Identifying with those who truly suffer for Christ
April 5, 2014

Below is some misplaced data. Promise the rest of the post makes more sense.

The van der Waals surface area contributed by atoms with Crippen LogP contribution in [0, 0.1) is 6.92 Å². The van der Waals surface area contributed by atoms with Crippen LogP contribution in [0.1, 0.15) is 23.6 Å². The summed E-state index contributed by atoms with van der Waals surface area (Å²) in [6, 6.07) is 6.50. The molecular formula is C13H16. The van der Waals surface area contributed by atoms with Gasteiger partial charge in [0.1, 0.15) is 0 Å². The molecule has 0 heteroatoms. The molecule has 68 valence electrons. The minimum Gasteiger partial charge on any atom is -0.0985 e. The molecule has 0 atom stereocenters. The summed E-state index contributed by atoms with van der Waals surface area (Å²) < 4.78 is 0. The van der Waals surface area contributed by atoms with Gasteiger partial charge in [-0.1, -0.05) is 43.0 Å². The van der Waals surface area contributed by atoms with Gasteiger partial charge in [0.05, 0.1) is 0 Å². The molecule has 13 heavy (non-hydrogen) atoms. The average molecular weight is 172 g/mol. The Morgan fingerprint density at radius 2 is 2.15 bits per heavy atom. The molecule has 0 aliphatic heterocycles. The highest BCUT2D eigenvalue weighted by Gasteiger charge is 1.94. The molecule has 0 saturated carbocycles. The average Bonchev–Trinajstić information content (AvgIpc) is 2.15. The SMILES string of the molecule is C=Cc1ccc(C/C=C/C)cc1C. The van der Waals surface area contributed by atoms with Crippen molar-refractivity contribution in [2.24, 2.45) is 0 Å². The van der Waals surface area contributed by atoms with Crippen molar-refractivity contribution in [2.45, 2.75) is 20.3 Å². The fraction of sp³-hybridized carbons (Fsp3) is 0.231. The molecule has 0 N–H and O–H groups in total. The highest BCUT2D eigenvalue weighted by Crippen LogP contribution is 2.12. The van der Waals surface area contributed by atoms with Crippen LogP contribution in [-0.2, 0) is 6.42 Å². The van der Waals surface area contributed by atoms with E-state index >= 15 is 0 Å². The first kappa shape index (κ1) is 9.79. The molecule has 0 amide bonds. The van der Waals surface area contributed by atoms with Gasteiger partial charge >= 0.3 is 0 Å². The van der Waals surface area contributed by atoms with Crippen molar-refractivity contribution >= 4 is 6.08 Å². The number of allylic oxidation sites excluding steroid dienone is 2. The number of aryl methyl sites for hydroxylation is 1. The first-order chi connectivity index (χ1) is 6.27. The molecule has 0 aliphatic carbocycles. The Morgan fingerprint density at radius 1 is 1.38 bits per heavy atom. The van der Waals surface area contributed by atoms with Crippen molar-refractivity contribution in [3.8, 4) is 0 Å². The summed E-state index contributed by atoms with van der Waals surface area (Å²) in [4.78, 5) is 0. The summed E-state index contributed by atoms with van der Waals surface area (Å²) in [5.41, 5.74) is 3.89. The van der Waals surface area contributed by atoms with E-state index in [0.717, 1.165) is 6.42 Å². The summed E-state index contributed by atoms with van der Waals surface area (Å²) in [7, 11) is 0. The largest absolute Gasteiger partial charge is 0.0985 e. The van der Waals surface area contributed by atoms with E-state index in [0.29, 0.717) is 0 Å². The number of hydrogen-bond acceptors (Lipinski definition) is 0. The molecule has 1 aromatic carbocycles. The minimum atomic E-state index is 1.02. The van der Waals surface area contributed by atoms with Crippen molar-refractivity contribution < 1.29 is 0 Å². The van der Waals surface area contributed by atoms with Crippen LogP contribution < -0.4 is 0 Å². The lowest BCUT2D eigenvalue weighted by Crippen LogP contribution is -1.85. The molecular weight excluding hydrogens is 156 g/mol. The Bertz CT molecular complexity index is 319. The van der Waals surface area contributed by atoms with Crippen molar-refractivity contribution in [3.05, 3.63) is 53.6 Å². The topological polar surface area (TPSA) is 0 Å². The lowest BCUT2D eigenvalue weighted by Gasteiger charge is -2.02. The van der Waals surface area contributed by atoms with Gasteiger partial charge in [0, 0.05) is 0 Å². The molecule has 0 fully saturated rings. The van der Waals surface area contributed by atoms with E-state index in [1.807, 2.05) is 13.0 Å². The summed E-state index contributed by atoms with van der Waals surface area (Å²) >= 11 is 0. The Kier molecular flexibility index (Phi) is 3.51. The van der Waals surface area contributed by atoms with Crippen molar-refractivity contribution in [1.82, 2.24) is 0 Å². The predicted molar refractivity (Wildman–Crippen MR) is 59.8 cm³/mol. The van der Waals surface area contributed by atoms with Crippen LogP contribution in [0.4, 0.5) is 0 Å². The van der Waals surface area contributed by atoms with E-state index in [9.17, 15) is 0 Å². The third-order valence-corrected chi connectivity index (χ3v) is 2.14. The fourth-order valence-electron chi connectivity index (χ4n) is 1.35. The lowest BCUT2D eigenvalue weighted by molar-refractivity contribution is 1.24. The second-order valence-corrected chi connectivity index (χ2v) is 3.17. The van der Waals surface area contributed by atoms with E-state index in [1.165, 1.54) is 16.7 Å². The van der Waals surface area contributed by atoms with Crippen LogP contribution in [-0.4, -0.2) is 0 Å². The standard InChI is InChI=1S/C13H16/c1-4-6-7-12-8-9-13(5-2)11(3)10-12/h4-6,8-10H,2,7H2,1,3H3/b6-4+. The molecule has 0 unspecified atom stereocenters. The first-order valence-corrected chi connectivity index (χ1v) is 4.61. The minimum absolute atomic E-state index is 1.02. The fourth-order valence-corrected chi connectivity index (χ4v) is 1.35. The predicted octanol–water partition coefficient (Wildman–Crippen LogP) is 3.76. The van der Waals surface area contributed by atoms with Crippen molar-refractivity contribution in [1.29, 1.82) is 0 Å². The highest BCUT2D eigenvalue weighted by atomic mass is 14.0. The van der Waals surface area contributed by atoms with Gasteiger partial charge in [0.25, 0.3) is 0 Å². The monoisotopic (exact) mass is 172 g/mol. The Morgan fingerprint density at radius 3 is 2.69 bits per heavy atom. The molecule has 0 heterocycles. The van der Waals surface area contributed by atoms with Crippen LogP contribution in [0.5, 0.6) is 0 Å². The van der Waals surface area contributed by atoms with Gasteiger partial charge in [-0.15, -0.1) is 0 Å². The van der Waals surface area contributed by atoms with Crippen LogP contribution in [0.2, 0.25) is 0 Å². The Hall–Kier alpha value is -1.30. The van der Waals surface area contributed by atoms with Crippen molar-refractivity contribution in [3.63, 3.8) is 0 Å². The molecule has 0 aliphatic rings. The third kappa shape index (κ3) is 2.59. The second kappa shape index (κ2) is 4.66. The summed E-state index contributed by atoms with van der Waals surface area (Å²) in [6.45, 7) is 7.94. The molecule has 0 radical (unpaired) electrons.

I was drawn to this book after reading Nik Ripken's "The Insanity of Obedience." Like that one this volume was also difficult to put down. Using a pseudonym for security reasons, the author is a master storyteller. Following fifteen years of investigative research among persecuted Christians in various parts of the world, he recounts their experiences of suffering for Christ (as well as his own reactions) in vivid detail. I cannot imagine how a genuine believer can read this book without being convicted as to his own minimal level of commitment. What the Western church refers to as "persecution" pales in comparison to what multiplied thousands of our brothers and sisters in other parts of the world go through everyday in order to keep the flame of the Gospel burning brightly. Ripken's plea is that we not only seek to identify with these fellow-believers through prayer, but to be willing to suffer with them wherever we are. While our first--and perhaps most natural--response is to work for the release of those held captive by enemies of the faith, the author proposes that we take a step back in order to evaluate how the Lord is using their suffering for the spread the Good News of salvation. That is a fully biblical concept that those of us living within the bubble of our own "comfort zones" tend to overlook! In that respect, "The Insanity of God" (as well as its companion volume) take dead-aim at the so-called "prosperity gospel," which is a gross perversion of New Testament teaching that has unfortunately been imported from America to the rest of the world. An amazing quote that I took from the book is one that of a man who had spent years enduring the loss of all for the sake of Christ told Ripken. It is a message that we who have been given much should take to heart. Referring to the faithful witness of the power of the resurrection, he said, "Don't ever give up in freedom what we would never give up in persecution." The author leaves us asking--or, if we are not, we should be asking--why is it that Western Christians suffer so little for our faith? Several days after closing the book, I am still asking that question. Ripken is clear...the leading cause of Christian persecution is believers' testifying to the reality of Jesus Christ. Were that to stop, persecution would cease. The author admits to sometimes being asked if he thinks Christians in America will one day experience similar persecution as their fellow-believers in other places are now enduring. His reply: "Why would Satan want to wake us up when he has already gotten us to shut up." Anyone with a heart for Christian mission, and especially the persecuted church, should read this book. But be prepared to emerge from its pages a changed person...one whose heart will either be softened or hardened.